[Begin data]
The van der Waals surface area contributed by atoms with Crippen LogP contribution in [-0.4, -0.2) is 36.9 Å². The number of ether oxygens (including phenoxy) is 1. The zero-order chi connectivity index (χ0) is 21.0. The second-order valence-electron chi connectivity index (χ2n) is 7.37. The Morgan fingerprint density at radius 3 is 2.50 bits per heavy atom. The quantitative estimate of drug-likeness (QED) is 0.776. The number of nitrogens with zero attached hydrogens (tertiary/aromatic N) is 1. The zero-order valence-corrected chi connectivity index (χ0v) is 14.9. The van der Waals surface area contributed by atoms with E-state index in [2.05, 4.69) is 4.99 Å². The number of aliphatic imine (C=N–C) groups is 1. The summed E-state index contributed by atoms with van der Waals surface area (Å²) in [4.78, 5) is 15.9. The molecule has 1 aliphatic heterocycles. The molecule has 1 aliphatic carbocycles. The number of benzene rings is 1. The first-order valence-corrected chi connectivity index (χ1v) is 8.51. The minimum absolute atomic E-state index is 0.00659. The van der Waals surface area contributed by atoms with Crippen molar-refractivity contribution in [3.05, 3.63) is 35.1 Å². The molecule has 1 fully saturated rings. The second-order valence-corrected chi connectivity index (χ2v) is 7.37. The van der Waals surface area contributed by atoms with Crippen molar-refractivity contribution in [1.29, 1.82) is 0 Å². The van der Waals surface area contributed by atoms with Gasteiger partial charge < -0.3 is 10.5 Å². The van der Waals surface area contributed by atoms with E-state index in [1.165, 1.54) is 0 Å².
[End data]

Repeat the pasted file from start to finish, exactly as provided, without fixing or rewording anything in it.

The van der Waals surface area contributed by atoms with Crippen LogP contribution in [-0.4, -0.2) is 36.9 Å². The number of ether oxygens (including phenoxy) is 1. The zero-order chi connectivity index (χ0) is 21.0. The second-order valence-electron chi connectivity index (χ2n) is 7.37. The Morgan fingerprint density at radius 3 is 2.50 bits per heavy atom. The quantitative estimate of drug-likeness (QED) is 0.776. The number of nitrogens with zero attached hydrogens (tertiary/aromatic N) is 1. The zero-order valence-corrected chi connectivity index (χ0v) is 14.9. The van der Waals surface area contributed by atoms with E-state index in [2.05, 4.69) is 4.99 Å². The number of aliphatic imine (C=N–C) groups is 1. The summed E-state index contributed by atoms with van der Waals surface area (Å²) in [4.78, 5) is 15.9. The molecule has 1 aliphatic heterocycles. The molecule has 1 aliphatic carbocycles. The number of benzene rings is 1. The first-order valence-corrected chi connectivity index (χ1v) is 8.51. The minimum absolute atomic E-state index is 0.00659. The van der Waals surface area contributed by atoms with Crippen molar-refractivity contribution in [3.05, 3.63) is 35.1 Å². The molecule has 1 fully saturated rings. The second-order valence-corrected chi connectivity index (χ2v) is 7.37. The van der Waals surface area contributed by atoms with Crippen molar-refractivity contribution in [1.29, 1.82) is 0 Å². The van der Waals surface area contributed by atoms with Gasteiger partial charge < -0.3 is 10.5 Å². The van der Waals surface area contributed by atoms with E-state index in [1.165, 1.54) is 0 Å².